By Brian Taylor Goldstein, Esq.

Except for those of you who may have been exploring other dimensions for the past few days, almost everyone else on the planet has been following the flurry of recent developments in the US as our country falls into the slipstream of chaos. We felt it was important to clarify exactly what is going on (at least as of Sunday, January 29, 2017) and how it impacts the arts.

On January 27, 2017, Dictator-in-Chief Trump signed an Executive Order that, among other provisions, immediately “suspends” the immigrant (“green card”) and nonimmigrant (Os, Ps, Fs, Hs, etc.) entry of citizens from the following countries for 90 days from January 27, 2017: Iran, Iraq, Libya, Somalia, Sudan, Syria, and Yemen. Artists from these countries will not be able to enter the US, including those artists who already possess an I-797 Approval Notice or even who have already been issued an actual visa. As of January 29, 2017, those holding green cards may, in theory, re-enter the U.S., but they, too, should expect additional scrutiny, delays, and possible refusals.

It should be noted that the travel ban will not automatically be lifted after the 90 days.

Also, this order not only applies to anyone who holds a passport from any of the 7 designated countries, but also to dual citizens who hold passports from a designated country, as well as a non-designated country. So, for example, if an artist were to hold BOTH an EU passport as well as an Iraqi passport, that artist would be subject to the bar. “Theoretically, dual nationals holding US citizenship remain able to re-enter the U.S., but they should expect additional scrutiny and delays as well.

It is unclear whether or not the travel ban applies to people who are former citizens of the 7 countries or who may have merely traveled to one of these countries. However, they should expect additional scrutiny and delays as well.

Additional changes to the visa rules, regulations, and restrictions have been threatened in the upcoming weeks. However, the expectation is that most of these will apply to H-1B visas (employees with specialized skills and academic degrees), which rarely, if ever, apply to artists and F visas (students), which will apply to artists attending school and training programs in the US. We would also not be surprised if Dictator Trump eventually slams the door again on Cubans, as well.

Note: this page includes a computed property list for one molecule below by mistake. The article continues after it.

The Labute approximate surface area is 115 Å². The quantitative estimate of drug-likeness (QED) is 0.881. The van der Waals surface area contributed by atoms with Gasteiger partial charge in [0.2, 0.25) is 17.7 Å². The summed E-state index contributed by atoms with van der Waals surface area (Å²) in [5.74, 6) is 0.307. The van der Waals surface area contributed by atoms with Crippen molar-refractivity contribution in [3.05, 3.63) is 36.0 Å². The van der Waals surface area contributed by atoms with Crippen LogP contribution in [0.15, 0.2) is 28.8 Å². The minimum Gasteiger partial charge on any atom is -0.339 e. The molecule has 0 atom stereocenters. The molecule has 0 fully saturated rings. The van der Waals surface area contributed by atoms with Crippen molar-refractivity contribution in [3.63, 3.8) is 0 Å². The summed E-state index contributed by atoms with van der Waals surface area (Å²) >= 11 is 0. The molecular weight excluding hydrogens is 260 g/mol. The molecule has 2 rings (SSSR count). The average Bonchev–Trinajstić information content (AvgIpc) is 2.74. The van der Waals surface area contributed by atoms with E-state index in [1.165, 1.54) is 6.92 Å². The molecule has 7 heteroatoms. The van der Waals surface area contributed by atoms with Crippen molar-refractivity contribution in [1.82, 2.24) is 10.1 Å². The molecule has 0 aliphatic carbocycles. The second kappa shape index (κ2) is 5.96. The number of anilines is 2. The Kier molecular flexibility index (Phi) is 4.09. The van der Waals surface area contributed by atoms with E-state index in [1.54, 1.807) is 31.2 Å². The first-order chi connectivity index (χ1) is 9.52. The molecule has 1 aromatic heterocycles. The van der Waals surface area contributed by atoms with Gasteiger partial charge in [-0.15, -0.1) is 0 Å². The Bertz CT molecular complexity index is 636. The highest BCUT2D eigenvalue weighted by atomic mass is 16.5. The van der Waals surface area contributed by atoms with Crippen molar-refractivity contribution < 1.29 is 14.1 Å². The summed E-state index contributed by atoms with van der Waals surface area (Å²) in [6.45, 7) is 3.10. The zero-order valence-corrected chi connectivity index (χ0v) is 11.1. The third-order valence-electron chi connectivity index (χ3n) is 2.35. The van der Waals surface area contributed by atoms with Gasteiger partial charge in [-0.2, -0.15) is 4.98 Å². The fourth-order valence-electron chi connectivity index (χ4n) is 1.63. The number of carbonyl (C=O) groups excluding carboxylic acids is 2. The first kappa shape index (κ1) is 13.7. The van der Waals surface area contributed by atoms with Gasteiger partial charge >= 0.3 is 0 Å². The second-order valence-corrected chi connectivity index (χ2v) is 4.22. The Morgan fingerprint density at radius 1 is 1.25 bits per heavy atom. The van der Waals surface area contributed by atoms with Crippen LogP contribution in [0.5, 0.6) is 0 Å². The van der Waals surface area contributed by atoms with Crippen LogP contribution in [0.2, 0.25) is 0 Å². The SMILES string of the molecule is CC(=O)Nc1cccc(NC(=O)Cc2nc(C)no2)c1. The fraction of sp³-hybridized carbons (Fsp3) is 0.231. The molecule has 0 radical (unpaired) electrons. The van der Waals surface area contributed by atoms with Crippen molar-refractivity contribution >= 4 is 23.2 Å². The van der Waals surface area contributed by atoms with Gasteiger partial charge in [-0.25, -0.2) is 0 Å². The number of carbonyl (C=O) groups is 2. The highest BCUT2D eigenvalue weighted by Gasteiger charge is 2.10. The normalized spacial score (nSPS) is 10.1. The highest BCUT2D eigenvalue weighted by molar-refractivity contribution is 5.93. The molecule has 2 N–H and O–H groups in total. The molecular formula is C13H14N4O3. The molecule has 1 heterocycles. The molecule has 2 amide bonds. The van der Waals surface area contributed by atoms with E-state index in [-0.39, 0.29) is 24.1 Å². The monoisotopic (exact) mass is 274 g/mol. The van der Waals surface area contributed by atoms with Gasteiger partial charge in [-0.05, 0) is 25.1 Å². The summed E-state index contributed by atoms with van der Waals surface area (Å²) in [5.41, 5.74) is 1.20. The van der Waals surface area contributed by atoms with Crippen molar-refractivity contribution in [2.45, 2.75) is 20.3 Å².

For now, aside from those artists impacted directly and immediately, everyone else should take a breath and keep the following in mind:

1) Do not panic!

We’re all doing that for you!

 2) Stop relying on ESTA

There is going to be even more scrutiny and less forgiveness that ever before with regard to artists attempting to enter the US on visitor visas (B-1/B-2) and/or ESTA status. We’ve have said this 1000 times, but we keep getting questions about this: Artists cannot perform on visitor visas and/or on ESTA status. Not for free. Not for education. Not for schools. Not for training. Not if no tickets are sold. Not no way! Not no how! If any US manager, agent, presenter, venue, or academic institutions tells you otherwise—RUN AWAY!

 3) Plan ahead. This has always been important, but now it has become critical. In other words, don’t schedule any quick connecting flights or wait until the last minute to file visa petitions and schedule consulate interviews.

Lastly, because the situation can change at any time, it is critical that you consistently check with reliable sources for updates and developments before making any travel decisions, applying for visas, or booking foreign artists. We strongly recommend:

1) www.artistsfromabroad.org

2) The USCIS website: www.uscis.gov

3) The US Department of State website: www.travel.state.gov

4) Licensed immigration attorneys


For additional information and resources on this and other legal, project management, and business issues for the performing arts, visit ggartslaw.com

To ask your own question, write to lawanddisorder@musicalamerica.com

All questions on any topic related to legal, management, and business issues will be welcome. However, please post only general questions or hypotheticals. Questions will be answered ONLY in future blogs. GG Arts Law reserves the right to alter, edit or, amend questions to focus on specific issues or to avoid names, circumstances, or any information that could be used to identify or embarrass a specific individual or organization. All questions will be posted anonymously and/or posthumously.




The purpose of this blog is to provide general advice and guidance, not legal advice. Please consult with an attorney familiar with your specific circumstances, facts, challenges, medications, psychiatric disorders, past-lives, karmic debt, and anything else that may impact your situation before drawing any conclusions, deciding upon a course of action, sending a nasty email, filing a lawsuit, or doing anything rash!




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